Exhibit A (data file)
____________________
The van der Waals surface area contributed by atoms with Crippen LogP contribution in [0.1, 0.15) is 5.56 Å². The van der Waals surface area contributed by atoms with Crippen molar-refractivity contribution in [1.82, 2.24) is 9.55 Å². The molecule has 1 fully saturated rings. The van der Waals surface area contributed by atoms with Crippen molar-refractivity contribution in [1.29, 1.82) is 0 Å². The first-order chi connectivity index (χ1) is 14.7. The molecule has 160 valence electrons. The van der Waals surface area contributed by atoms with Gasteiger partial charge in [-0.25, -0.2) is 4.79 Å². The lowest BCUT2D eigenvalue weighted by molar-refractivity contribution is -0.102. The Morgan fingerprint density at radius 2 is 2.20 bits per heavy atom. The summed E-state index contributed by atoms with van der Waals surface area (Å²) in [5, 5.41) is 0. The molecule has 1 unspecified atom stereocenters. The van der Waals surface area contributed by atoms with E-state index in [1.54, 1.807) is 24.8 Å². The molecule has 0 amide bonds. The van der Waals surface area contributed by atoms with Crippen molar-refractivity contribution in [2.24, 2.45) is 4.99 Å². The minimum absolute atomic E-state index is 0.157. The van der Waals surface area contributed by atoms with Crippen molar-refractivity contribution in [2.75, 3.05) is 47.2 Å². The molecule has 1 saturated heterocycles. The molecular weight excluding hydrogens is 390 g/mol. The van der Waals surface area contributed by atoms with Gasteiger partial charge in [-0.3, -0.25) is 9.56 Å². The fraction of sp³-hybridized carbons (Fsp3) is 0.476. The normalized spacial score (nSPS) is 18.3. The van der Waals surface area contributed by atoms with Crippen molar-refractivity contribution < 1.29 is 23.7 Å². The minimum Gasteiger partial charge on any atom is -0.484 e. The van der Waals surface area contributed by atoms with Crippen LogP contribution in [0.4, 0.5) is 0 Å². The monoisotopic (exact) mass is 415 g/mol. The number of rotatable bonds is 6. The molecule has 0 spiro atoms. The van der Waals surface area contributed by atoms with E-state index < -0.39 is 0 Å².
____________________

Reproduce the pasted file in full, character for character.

The van der Waals surface area contributed by atoms with Crippen LogP contribution in [0.1, 0.15) is 5.56 Å². The van der Waals surface area contributed by atoms with Crippen molar-refractivity contribution in [1.82, 2.24) is 9.55 Å². The molecule has 1 fully saturated rings. The van der Waals surface area contributed by atoms with Crippen molar-refractivity contribution in [1.29, 1.82) is 0 Å². The first-order chi connectivity index (χ1) is 14.7. The molecule has 160 valence electrons. The van der Waals surface area contributed by atoms with Gasteiger partial charge in [-0.25, -0.2) is 4.79 Å². The lowest BCUT2D eigenvalue weighted by molar-refractivity contribution is -0.102. The Morgan fingerprint density at radius 2 is 2.20 bits per heavy atom. The summed E-state index contributed by atoms with van der Waals surface area (Å²) in [5, 5.41) is 0. The molecule has 1 unspecified atom stereocenters. The van der Waals surface area contributed by atoms with E-state index in [1.54, 1.807) is 24.8 Å². The molecule has 0 amide bonds. The van der Waals surface area contributed by atoms with Crippen molar-refractivity contribution in [2.24, 2.45) is 4.99 Å². The minimum absolute atomic E-state index is 0.157. The van der Waals surface area contributed by atoms with Crippen molar-refractivity contribution in [2.75, 3.05) is 47.2 Å². The molecule has 1 saturated heterocycles. The molecular weight excluding hydrogens is 390 g/mol. The van der Waals surface area contributed by atoms with Gasteiger partial charge in [-0.3, -0.25) is 9.56 Å². The fraction of sp³-hybridized carbons (Fsp3) is 0.476. The normalized spacial score (nSPS) is 18.3. The van der Waals surface area contributed by atoms with Crippen molar-refractivity contribution < 1.29 is 23.7 Å². The minimum Gasteiger partial charge on any atom is -0.484 e. The van der Waals surface area contributed by atoms with Crippen LogP contribution in [0.4, 0.5) is 0 Å². The monoisotopic (exact) mass is 415 g/mol. The number of rotatable bonds is 6. The molecule has 0 spiro atoms. The van der Waals surface area contributed by atoms with E-state index < -0.39 is 0 Å².